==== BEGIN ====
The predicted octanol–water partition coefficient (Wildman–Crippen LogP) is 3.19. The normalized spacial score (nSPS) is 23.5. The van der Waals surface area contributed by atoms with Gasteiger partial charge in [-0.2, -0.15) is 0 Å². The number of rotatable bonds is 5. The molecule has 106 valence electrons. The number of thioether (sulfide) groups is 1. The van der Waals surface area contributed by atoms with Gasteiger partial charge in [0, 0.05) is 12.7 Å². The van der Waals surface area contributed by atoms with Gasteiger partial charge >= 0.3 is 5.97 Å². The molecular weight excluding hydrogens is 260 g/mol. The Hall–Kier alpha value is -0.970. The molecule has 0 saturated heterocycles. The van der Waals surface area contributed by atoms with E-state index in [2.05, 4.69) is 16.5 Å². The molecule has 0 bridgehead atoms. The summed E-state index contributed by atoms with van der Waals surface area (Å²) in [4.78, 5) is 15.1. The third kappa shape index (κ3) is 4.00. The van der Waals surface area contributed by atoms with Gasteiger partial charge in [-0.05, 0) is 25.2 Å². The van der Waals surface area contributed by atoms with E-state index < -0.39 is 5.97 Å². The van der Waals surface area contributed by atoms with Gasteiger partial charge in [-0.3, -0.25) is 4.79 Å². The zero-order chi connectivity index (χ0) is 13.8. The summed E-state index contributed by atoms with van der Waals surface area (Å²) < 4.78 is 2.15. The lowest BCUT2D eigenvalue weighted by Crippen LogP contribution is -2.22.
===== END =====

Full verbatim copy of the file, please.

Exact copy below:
The predicted octanol–water partition coefficient (Wildman–Crippen LogP) is 3.19. The normalized spacial score (nSPS) is 23.5. The van der Waals surface area contributed by atoms with Gasteiger partial charge in [-0.2, -0.15) is 0 Å². The number of rotatable bonds is 5. The molecule has 106 valence electrons. The number of thioether (sulfide) groups is 1. The van der Waals surface area contributed by atoms with Gasteiger partial charge in [0, 0.05) is 12.7 Å². The van der Waals surface area contributed by atoms with Gasteiger partial charge >= 0.3 is 5.97 Å². The molecular weight excluding hydrogens is 260 g/mol. The Hall–Kier alpha value is -0.970. The molecule has 0 saturated heterocycles. The van der Waals surface area contributed by atoms with E-state index in [2.05, 4.69) is 16.5 Å². The molecule has 0 bridgehead atoms. The summed E-state index contributed by atoms with van der Waals surface area (Å²) in [4.78, 5) is 15.1. The third kappa shape index (κ3) is 4.00. The van der Waals surface area contributed by atoms with Gasteiger partial charge in [-0.05, 0) is 25.2 Å². The van der Waals surface area contributed by atoms with E-state index < -0.39 is 5.97 Å². The van der Waals surface area contributed by atoms with Gasteiger partial charge in [-0.3, -0.25) is 4.79 Å². The zero-order chi connectivity index (χ0) is 13.8. The summed E-state index contributed by atoms with van der Waals surface area (Å²) < 4.78 is 2.15. The lowest BCUT2D eigenvalue weighted by Crippen LogP contribution is -2.22.